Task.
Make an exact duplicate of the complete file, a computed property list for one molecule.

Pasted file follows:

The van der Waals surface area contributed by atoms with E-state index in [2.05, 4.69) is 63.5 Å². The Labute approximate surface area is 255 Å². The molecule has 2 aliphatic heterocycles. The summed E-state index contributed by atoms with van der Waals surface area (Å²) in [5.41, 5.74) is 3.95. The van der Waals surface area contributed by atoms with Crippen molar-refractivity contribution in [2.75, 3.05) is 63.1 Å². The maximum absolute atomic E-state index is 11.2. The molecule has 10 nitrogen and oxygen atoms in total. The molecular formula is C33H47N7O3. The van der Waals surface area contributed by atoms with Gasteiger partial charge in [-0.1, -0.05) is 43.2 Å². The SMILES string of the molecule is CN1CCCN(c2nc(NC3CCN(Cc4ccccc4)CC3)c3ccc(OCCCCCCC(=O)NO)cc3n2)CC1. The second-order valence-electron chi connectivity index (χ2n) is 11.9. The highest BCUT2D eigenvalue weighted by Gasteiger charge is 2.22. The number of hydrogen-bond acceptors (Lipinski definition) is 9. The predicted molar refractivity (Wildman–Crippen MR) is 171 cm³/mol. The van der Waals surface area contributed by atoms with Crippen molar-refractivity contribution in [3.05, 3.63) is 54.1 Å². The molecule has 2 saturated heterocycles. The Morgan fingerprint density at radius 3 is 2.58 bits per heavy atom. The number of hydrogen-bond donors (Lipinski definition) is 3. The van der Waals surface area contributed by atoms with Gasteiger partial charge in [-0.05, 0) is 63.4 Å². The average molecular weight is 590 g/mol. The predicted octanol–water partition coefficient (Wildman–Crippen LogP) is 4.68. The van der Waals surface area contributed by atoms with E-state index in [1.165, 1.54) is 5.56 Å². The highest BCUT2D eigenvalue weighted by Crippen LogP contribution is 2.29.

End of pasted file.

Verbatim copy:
The van der Waals surface area contributed by atoms with E-state index in [2.05, 4.69) is 63.5 Å². The Labute approximate surface area is 255 Å². The molecule has 2 aliphatic heterocycles. The summed E-state index contributed by atoms with van der Waals surface area (Å²) in [5.41, 5.74) is 3.95. The van der Waals surface area contributed by atoms with Crippen molar-refractivity contribution in [2.75, 3.05) is 63.1 Å². The maximum absolute atomic E-state index is 11.2. The molecule has 10 nitrogen and oxygen atoms in total. The molecular formula is C33H47N7O3. The van der Waals surface area contributed by atoms with Gasteiger partial charge in [-0.1, -0.05) is 43.2 Å². The SMILES string of the molecule is CN1CCCN(c2nc(NC3CCN(Cc4ccccc4)CC3)c3ccc(OCCCCCCC(=O)NO)cc3n2)CC1. The second-order valence-electron chi connectivity index (χ2n) is 11.9. The highest BCUT2D eigenvalue weighted by Gasteiger charge is 2.22. The number of hydrogen-bond acceptors (Lipinski definition) is 9. The predicted molar refractivity (Wildman–Crippen MR) is 171 cm³/mol. The van der Waals surface area contributed by atoms with Crippen molar-refractivity contribution in [3.05, 3.63) is 54.1 Å². The molecule has 2 saturated heterocycles. The Morgan fingerprint density at radius 3 is 2.58 bits per heavy atom. The number of hydrogen-bond donors (Lipinski definition) is 3. The van der Waals surface area contributed by atoms with Gasteiger partial charge in [-0.05, 0) is 63.4 Å². The average molecular weight is 590 g/mol. The predicted octanol–water partition coefficient (Wildman–Crippen LogP) is 4.68. The van der Waals surface area contributed by atoms with E-state index in [1.165, 1.54) is 5.56 Å². The highest BCUT2D eigenvalue weighted by Crippen LogP contribution is 2.29.